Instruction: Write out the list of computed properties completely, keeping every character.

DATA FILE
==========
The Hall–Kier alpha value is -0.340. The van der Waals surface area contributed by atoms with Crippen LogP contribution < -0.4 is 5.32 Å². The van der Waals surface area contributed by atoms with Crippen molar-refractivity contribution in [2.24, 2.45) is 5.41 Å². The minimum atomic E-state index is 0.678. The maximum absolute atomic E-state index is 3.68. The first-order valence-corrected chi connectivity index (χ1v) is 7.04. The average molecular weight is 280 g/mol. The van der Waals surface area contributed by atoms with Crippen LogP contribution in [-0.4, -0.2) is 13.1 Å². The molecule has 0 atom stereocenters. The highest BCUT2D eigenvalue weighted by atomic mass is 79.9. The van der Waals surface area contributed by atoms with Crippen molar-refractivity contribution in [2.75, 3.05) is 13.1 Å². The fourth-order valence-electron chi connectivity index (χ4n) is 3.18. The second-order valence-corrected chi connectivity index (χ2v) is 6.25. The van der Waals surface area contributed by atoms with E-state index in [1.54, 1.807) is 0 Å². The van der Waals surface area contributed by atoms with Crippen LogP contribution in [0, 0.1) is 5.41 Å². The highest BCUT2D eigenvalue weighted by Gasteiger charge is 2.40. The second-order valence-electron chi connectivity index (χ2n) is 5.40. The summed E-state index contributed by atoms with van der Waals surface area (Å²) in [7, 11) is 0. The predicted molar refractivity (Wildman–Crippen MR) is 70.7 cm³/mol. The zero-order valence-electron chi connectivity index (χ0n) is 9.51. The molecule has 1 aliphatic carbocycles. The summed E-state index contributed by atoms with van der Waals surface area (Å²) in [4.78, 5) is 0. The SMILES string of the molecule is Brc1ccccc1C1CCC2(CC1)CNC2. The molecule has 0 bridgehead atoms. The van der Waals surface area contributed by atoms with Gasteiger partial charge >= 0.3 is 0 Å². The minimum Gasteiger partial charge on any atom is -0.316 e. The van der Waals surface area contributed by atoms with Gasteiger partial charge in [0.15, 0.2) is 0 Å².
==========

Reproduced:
The Hall–Kier alpha value is -0.340. The van der Waals surface area contributed by atoms with Crippen LogP contribution < -0.4 is 5.32 Å². The van der Waals surface area contributed by atoms with Crippen molar-refractivity contribution in [2.24, 2.45) is 5.41 Å². The minimum atomic E-state index is 0.678. The maximum absolute atomic E-state index is 3.68. The first-order valence-corrected chi connectivity index (χ1v) is 7.04. The average molecular weight is 280 g/mol. The van der Waals surface area contributed by atoms with Crippen LogP contribution in [-0.4, -0.2) is 13.1 Å². The molecule has 0 atom stereocenters. The highest BCUT2D eigenvalue weighted by atomic mass is 79.9. The van der Waals surface area contributed by atoms with Crippen molar-refractivity contribution in [2.75, 3.05) is 13.1 Å². The fourth-order valence-electron chi connectivity index (χ4n) is 3.18. The second-order valence-corrected chi connectivity index (χ2v) is 6.25. The van der Waals surface area contributed by atoms with E-state index in [1.54, 1.807) is 0 Å². The van der Waals surface area contributed by atoms with Crippen LogP contribution in [0, 0.1) is 5.41 Å². The highest BCUT2D eigenvalue weighted by Gasteiger charge is 2.40. The second-order valence-electron chi connectivity index (χ2n) is 5.40. The summed E-state index contributed by atoms with van der Waals surface area (Å²) in [7, 11) is 0. The predicted molar refractivity (Wildman–Crippen MR) is 70.7 cm³/mol. The zero-order valence-electron chi connectivity index (χ0n) is 9.51. The molecule has 1 aliphatic carbocycles. The summed E-state index contributed by atoms with van der Waals surface area (Å²) in [4.78, 5) is 0. The SMILES string of the molecule is Brc1ccccc1C1CCC2(CC1)CNC2. The molecule has 0 bridgehead atoms. The van der Waals surface area contributed by atoms with Gasteiger partial charge >= 0.3 is 0 Å². The minimum Gasteiger partial charge on any atom is -0.316 e. The van der Waals surface area contributed by atoms with Gasteiger partial charge in [0.15, 0.2) is 0 Å².